Chisel Out a Six-Pack With This 20-Minute HIIT Ab Routine

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By Esquire
You want a torn, chiseled core that looks good when you take off your shirt and gives you stability and strength in all situations. This core is built in two steps.
First of all, you need to build the muscle and strength under it. You can't have six pack abs if you don't have basic core strength. This means that you have to hit your core from different directions.
You need to teach your abs to turn, fight rotation, generally support yourself (think of planks), and bend your spine (think of sit-ups). This strengthens the all-round strength that is among the best six-packs and the strength you need to fight your way through sports and lift things around the house.
The other half of course: you need to reduce body fat. This means that you do some kind of conditioning training, push your heart rate up and challenge your heart and lungs. This strengthens your overall health and also helps the abdominal muscles.
Now you can do separate abdominal training and conditioning sessions to achieve both goals and march towards the washboard abdominal muscles. Or you can attack both goals at the same time with an interval training unit, in which core work and conditioning ideas are combined in one training session.
Why core and conditioning go well together
You will not do so much pure HIIT in this training, but combine conditioning ideas with core training. And that works well because your core is the goal. The world has this endless love affair with high-intensity interval training sessions, but to be honest, HIIT doesn't work for everything. If you want to improve your bench press or really chisel out your arms at John Cena level, this is not the case with HIIT training.
With HIIT workouts, you can't always improve technique in motion because, especially in the mass market version of HIIT, you are constantly out of breath and never really focus on technique.
Mixing interval training and abdominal training is perfect, however, if you are following a six-pack. You can push your heart rate into the stratosphere with a conditioning movement (think of mountaineers or burpees), and immediately afterwards you do a concentrated core movement. You can do this because you don't charge aggressively in this workout. They mainly focus on body weight movements, so you have some leeway for mistakes.
The key to this training is not just to survive the core pull, but to focus on technology. Yes, you can make a sloppy plank for 30 seconds after doing a Burpees shipload. But can you make a clean plank with a narrow core and control your breathing? To get the most out of this workout, you need to do the following.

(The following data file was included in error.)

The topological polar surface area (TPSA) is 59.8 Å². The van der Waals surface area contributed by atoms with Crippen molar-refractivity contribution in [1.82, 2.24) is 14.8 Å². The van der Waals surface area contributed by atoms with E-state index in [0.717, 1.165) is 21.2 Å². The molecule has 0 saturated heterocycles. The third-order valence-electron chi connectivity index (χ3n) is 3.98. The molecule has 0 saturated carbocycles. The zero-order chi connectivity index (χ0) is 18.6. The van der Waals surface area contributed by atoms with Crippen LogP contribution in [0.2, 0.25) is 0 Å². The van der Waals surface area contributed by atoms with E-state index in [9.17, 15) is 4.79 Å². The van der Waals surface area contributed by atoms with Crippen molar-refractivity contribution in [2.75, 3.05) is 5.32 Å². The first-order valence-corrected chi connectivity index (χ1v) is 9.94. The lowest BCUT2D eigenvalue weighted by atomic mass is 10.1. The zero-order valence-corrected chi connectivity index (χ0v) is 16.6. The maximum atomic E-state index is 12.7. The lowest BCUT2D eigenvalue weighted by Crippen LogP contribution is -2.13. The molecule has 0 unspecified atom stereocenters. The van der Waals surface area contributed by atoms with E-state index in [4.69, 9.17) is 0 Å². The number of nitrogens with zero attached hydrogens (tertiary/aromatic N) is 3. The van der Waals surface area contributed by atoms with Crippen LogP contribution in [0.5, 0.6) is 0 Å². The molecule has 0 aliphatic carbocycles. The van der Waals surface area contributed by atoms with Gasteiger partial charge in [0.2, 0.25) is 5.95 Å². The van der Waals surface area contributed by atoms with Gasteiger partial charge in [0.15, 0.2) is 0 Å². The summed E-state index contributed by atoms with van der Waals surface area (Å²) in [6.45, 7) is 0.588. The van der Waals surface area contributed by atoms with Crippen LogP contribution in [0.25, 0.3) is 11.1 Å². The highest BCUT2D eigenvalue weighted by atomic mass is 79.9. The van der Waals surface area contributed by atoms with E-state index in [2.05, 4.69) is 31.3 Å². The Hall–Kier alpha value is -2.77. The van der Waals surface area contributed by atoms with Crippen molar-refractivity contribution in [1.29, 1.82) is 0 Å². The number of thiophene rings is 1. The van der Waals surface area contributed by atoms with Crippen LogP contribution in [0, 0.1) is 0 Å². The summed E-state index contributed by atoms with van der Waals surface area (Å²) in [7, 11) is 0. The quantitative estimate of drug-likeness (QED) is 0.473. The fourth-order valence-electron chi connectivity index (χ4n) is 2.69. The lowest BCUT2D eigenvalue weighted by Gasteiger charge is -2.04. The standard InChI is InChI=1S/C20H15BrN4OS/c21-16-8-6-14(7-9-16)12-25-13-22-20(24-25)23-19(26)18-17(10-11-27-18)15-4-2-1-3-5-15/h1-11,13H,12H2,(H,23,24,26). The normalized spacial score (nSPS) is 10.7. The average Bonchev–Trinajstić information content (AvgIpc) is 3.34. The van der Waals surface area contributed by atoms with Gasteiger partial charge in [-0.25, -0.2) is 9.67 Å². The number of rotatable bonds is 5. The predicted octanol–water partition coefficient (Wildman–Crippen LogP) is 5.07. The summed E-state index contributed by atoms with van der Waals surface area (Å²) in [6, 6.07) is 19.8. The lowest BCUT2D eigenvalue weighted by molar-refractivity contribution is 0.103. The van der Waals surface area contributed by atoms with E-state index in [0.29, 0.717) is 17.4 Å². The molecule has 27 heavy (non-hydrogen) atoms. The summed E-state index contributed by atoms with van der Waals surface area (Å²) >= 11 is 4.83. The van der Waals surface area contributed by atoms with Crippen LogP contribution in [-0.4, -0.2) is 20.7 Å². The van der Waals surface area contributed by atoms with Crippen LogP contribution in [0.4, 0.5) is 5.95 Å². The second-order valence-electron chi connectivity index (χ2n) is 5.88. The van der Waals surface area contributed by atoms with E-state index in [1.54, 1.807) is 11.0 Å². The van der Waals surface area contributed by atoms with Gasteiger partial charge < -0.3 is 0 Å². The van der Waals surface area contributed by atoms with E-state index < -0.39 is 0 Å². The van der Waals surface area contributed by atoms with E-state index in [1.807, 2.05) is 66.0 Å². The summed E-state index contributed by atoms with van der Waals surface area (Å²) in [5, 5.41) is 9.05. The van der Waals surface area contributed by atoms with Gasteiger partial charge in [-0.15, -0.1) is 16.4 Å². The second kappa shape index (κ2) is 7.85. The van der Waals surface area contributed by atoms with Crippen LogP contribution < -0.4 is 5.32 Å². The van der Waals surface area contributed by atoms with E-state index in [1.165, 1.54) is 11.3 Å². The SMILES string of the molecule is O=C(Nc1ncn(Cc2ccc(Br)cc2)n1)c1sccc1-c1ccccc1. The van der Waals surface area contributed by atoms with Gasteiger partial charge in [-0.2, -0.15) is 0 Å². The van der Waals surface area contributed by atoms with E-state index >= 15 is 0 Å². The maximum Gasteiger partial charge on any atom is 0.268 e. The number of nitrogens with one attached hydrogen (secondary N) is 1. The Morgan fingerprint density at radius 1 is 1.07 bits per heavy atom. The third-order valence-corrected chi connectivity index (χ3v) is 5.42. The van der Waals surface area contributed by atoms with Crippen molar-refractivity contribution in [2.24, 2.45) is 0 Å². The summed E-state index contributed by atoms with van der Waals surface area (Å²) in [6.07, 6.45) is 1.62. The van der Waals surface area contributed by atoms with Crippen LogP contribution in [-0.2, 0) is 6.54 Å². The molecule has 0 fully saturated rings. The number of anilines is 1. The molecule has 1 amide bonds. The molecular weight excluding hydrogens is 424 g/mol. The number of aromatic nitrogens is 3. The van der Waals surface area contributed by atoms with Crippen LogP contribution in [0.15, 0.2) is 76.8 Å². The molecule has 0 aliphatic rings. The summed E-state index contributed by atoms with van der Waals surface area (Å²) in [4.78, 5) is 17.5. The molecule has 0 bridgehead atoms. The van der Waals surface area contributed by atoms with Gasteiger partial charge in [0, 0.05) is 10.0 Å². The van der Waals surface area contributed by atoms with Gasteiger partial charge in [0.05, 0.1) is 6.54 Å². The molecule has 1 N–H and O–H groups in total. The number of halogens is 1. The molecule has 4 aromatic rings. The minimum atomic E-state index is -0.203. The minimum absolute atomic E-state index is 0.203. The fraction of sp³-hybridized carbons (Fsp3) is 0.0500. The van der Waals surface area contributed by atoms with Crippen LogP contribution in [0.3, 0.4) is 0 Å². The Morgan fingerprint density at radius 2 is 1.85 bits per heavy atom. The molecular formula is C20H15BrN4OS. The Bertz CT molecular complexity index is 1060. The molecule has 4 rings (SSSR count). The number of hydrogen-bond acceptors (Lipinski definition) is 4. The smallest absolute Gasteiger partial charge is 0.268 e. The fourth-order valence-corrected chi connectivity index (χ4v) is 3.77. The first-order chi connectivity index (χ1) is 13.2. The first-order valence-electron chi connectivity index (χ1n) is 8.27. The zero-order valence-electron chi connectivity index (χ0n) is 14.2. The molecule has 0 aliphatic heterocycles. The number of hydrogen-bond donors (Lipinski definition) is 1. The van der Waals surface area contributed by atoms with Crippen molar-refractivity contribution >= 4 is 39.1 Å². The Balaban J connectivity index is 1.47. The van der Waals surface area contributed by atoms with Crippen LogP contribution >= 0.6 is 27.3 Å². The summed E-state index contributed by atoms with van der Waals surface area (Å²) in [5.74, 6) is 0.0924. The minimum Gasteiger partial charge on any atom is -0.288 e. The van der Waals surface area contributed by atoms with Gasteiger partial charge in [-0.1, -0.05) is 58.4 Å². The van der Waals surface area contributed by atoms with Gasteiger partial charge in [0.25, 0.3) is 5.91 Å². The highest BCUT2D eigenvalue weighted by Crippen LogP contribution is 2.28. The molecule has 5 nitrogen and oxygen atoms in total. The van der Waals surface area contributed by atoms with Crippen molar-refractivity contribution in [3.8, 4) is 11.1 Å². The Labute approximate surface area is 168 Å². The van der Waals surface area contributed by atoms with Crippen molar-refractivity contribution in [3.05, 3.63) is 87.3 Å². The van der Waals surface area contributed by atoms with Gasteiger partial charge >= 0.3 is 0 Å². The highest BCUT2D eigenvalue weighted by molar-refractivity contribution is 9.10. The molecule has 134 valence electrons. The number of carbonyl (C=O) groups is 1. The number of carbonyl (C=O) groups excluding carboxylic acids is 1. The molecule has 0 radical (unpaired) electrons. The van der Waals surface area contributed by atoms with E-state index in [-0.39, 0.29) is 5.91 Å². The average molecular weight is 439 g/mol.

The workout
Do this workout four or five times a week. You can do this as a standalone session or at the end of another strength training session. Remember to focus on the technique of core movements. Your goal is to precisely balance the general fatigue that you feel after the conditioning has moved while doing the core movements. It's sloppy to deal with, but then you can't get the most out of this session.
During this training you will train 40 on and 20 off intervals and combine a conditioning movement with a core movement. Do 40 seconds from step A first, then rest for 20 seconds. Then do motion B for 40 seconds and rest for 20 seconds. Do 3 sets like this (so you'll spend six minutes on each pairing) and then move on to the next pairing. Remember to focus on the technique, especially the centerpiece. Don't confuse a lot of ugly repetitions with good work.
Pairing 1
Mountaineer: Start from a plank position and own the plank. Then hit these climbers.
Hollow Rock: Tilt the rock climber into position to get a Hollow Rock and keep hammering on the core brace ideas.
Pairing 2
Sit-up roll burpee: combine the sportiness of the burpee with the classic sit-up for roasting in the abdomen.
Russian Twist: Now create a rotation through your core with the classic Russian twist. Use a light load or light weight.
Pairing 3
Kettlebell Swing: This movement increases your heart rate. Don't go too hard though, because you work for time, not repetitions, and focus on shape (if you don't have a kettlebell at home, use a bag of books or cans.
Plate Plank Push-Pull: Take a plate or something that you can slide and pull over a carpet. Get in plank position; Work 20 seconds on one arm and 20 seconds on the other. Focus on keeping your hips and shoulders straight.
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